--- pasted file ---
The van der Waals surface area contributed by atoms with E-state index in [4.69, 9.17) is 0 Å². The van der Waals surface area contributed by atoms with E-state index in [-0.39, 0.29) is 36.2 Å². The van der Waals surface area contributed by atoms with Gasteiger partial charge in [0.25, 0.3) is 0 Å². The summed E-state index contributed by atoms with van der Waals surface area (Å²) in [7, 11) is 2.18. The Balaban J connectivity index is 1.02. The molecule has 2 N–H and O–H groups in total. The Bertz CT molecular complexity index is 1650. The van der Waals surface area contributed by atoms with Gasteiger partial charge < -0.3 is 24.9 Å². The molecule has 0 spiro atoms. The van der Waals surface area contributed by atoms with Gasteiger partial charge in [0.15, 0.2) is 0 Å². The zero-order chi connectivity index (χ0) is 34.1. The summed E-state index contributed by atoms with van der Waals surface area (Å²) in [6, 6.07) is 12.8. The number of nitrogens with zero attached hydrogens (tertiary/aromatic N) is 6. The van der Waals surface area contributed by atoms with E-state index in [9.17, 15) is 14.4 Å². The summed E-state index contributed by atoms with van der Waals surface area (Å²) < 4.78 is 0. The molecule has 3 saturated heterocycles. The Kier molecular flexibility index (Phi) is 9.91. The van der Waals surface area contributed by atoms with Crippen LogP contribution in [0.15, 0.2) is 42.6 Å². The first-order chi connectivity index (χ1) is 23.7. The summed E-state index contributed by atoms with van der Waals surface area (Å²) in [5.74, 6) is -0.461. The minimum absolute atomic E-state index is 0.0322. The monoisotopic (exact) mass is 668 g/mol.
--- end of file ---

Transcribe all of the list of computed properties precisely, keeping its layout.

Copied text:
The van der Waals surface area contributed by atoms with E-state index in [4.69, 9.17) is 0 Å². The van der Waals surface area contributed by atoms with E-state index in [-0.39, 0.29) is 36.2 Å². The van der Waals surface area contributed by atoms with Gasteiger partial charge in [0.25, 0.3) is 0 Å². The summed E-state index contributed by atoms with van der Waals surface area (Å²) in [7, 11) is 2.18. The Balaban J connectivity index is 1.02. The molecule has 2 N–H and O–H groups in total. The Bertz CT molecular complexity index is 1650. The van der Waals surface area contributed by atoms with Gasteiger partial charge < -0.3 is 24.9 Å². The molecule has 0 spiro atoms. The van der Waals surface area contributed by atoms with Gasteiger partial charge in [0.15, 0.2) is 0 Å². The zero-order chi connectivity index (χ0) is 34.1. The summed E-state index contributed by atoms with van der Waals surface area (Å²) in [6, 6.07) is 12.8. The number of nitrogens with zero attached hydrogens (tertiary/aromatic N) is 6. The van der Waals surface area contributed by atoms with E-state index in [9.17, 15) is 14.4 Å². The summed E-state index contributed by atoms with van der Waals surface area (Å²) < 4.78 is 0. The molecule has 3 saturated heterocycles. The Kier molecular flexibility index (Phi) is 9.91. The van der Waals surface area contributed by atoms with Crippen LogP contribution in [0.15, 0.2) is 42.6 Å². The first-order chi connectivity index (χ1) is 23.7. The summed E-state index contributed by atoms with van der Waals surface area (Å²) in [5.74, 6) is -0.461. The minimum absolute atomic E-state index is 0.0322. The monoisotopic (exact) mass is 668 g/mol.